]Dallas employee benefits lawyers represent employees in employee benefits claims in Texas. Your employer or former employer may have offered you benefits as part of your employment, such as a 401k plan or health insurance. These range from formal benefit plans like 401k, pension and health insurance, to bonus plans, paid sick leave and vacation pay. Many of these benefits are protected by law under the Employee Retirement Income Security Act (ERISA) that prohibits your employer or prior employer from abusing you financially or legally through plan benefits. Your employer may offer some benefits or even no benefits covered by ERISA. Some benefits offered may be outside the realm of ERISA.
Your employer does not have to offer any benefits (except those required by the Affordable Care Act); but once it decides to make ERISA-protected benefits part of your compensation it must comply with ERISA requirements. Some employee benefits fall under other federal or Texas laws while other voluntary benefits have little or no legal protections. Understanding the laws that govern benefits and how to protect them can be difficult. Working with a Fort Worth and Dallas employee benefits attorney familiar with ERISA and other benefit laws can put you in a better position to protect your rights.
What benefits ERISA protects in Dallas and Fort Worth
ERISA is a federal law that regulates most employee benefits plans like retirement and welfare plans offered by employers. This law sets out a complex web of regulations that govern the operation and allocation of benefits to participants and beneficiaries of benefit plans subject to the law. ERISA ensures that participants and beneficiaries are treated fairly under the plan and prohibits the plan administrator from promising benefits and then taking them away.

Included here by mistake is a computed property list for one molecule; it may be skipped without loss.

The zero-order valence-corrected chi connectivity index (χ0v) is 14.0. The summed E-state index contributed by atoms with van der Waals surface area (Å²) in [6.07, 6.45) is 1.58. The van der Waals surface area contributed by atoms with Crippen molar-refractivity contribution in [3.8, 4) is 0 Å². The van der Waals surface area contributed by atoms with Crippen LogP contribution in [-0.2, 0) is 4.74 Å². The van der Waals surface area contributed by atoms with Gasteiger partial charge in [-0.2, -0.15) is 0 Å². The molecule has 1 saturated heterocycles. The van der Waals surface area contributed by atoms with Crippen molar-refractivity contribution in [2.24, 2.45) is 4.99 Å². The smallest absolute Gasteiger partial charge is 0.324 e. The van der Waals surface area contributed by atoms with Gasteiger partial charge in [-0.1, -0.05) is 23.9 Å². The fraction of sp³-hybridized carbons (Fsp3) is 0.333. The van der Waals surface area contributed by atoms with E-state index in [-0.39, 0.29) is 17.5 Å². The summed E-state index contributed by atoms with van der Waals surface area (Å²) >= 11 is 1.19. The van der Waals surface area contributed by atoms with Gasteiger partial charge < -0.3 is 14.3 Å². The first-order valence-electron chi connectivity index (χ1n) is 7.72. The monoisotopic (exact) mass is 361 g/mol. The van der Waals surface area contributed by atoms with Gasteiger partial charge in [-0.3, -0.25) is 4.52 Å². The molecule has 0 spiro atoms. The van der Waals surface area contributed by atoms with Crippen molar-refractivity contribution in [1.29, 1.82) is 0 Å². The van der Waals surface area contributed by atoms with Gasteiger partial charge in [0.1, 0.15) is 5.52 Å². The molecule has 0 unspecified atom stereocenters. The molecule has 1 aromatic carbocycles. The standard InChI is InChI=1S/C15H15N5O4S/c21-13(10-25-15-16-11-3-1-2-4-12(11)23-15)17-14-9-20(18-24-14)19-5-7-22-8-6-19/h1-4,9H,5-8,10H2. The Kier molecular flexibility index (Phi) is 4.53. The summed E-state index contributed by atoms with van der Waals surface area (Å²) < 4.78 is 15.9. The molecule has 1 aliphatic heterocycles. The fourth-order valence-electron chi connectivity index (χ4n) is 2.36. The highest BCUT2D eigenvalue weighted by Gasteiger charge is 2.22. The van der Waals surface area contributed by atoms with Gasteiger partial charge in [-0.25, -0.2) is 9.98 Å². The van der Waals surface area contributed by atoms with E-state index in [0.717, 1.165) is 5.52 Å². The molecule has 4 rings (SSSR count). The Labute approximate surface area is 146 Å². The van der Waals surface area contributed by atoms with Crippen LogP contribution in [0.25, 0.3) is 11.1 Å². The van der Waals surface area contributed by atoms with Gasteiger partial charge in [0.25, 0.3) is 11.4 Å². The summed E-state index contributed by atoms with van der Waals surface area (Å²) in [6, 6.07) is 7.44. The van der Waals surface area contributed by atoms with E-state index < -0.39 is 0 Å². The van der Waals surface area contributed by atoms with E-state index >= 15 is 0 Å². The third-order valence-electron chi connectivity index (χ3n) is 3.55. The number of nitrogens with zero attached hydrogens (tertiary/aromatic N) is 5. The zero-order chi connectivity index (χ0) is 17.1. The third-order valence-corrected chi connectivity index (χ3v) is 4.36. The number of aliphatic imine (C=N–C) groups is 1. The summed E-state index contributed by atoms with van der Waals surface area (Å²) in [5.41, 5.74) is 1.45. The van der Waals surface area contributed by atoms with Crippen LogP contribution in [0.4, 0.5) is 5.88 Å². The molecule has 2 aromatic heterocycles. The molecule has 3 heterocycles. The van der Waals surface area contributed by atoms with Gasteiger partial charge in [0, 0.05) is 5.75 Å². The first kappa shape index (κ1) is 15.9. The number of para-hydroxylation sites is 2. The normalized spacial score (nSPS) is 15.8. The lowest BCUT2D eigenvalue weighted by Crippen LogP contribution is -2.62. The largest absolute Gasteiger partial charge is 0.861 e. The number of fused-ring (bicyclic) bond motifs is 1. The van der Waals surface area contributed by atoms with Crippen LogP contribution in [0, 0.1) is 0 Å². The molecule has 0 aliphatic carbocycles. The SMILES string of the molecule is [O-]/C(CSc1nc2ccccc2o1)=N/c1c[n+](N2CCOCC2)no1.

ERISA protects most health and retirement plans among other benefits for most private employees including:
- 401k plans
- Money purchase plans
- Employee stock ownership plans (ESOPs)
- Profit sharing plans
- 403b plans
- Employer-provided health insurance (including COBRA benefits)
- Some short term disability plans
- Long term disability plans
- Severance plans (but not all severance pay)
- Tuition reimbursement plans
- Defined benefit pension plans (including cash balance plans)
- Cafeteria plans
- Retiree healthcare plans
Common ERISA violations in Texas
ERISA benefit plans are expensive plans for employers to fund and operate. As a result, many employers negligently or intentionally mismanage their plans to save money. Employees working with plans may be under-trained to perform plan-related duties. Executives may make plan-related decisions with money in mind and impermissibly cut benefits (although not all benefit reductions violate ERISA). The employer may contract plan responsibilities to service providers who themselves may have employees working with your plan that are under-trained or ill-equipped to properly service the plan. Your employer may abuse the plan for its own benefit in violation of ERISA.
Regardless of the intentional or unintentional mismanagement, your rights and benefits under the benefit plans are in jeopardy. You may be at risk to lose money, access to necessary medical care and the ability to retire with financial security. Some common violations of ERISA that put you at risk include:
- Refusing to timely execute requests for benefit transactions;
- Intentionally or unintentionally under-calculating pension benefits to reduce payout;